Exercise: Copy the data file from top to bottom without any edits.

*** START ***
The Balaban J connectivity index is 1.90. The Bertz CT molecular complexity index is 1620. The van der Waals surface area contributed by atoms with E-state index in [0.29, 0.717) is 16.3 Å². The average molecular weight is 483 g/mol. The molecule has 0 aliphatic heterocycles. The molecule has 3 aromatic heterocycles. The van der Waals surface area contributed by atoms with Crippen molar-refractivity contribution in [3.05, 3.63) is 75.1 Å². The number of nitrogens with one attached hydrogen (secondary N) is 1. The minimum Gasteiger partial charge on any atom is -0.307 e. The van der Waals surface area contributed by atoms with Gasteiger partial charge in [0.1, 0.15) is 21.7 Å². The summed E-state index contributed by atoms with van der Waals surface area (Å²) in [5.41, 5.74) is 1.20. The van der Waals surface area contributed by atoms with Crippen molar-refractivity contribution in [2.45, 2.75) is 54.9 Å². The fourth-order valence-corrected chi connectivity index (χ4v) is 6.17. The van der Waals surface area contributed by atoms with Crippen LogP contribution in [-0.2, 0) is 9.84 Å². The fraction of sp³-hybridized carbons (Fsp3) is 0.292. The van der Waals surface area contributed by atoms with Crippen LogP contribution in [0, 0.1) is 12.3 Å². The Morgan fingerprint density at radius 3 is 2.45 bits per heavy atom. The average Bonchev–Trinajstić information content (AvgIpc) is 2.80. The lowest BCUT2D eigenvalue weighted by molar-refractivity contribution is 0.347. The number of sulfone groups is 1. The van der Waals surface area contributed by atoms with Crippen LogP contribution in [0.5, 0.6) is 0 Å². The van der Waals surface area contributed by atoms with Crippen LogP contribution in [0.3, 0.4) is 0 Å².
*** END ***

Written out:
The Balaban J connectivity index is 1.90. The Bertz CT molecular complexity index is 1620. The van der Waals surface area contributed by atoms with E-state index in [0.29, 0.717) is 16.3 Å². The average molecular weight is 483 g/mol. The molecule has 0 aliphatic heterocycles. The molecule has 3 aromatic heterocycles. The van der Waals surface area contributed by atoms with Crippen molar-refractivity contribution in [3.05, 3.63) is 75.1 Å². The number of nitrogens with one attached hydrogen (secondary N) is 1. The minimum Gasteiger partial charge on any atom is -0.307 e. The van der Waals surface area contributed by atoms with Gasteiger partial charge in [0.1, 0.15) is 21.7 Å². The summed E-state index contributed by atoms with van der Waals surface area (Å²) in [5.41, 5.74) is 1.20. The van der Waals surface area contributed by atoms with Crippen molar-refractivity contribution in [2.45, 2.75) is 54.9 Å². The fourth-order valence-corrected chi connectivity index (χ4v) is 6.17. The van der Waals surface area contributed by atoms with Crippen LogP contribution in [-0.2, 0) is 9.84 Å². The fraction of sp³-hybridized carbons (Fsp3) is 0.292. The van der Waals surface area contributed by atoms with Crippen LogP contribution in [0, 0.1) is 12.3 Å². The Morgan fingerprint density at radius 3 is 2.45 bits per heavy atom. The average Bonchev–Trinajstić information content (AvgIpc) is 2.80. The lowest BCUT2D eigenvalue weighted by molar-refractivity contribution is 0.347. The number of sulfone groups is 1. The van der Waals surface area contributed by atoms with Crippen LogP contribution in [0.5, 0.6) is 0 Å². The van der Waals surface area contributed by atoms with Crippen LogP contribution in [0.3, 0.4) is 0 Å².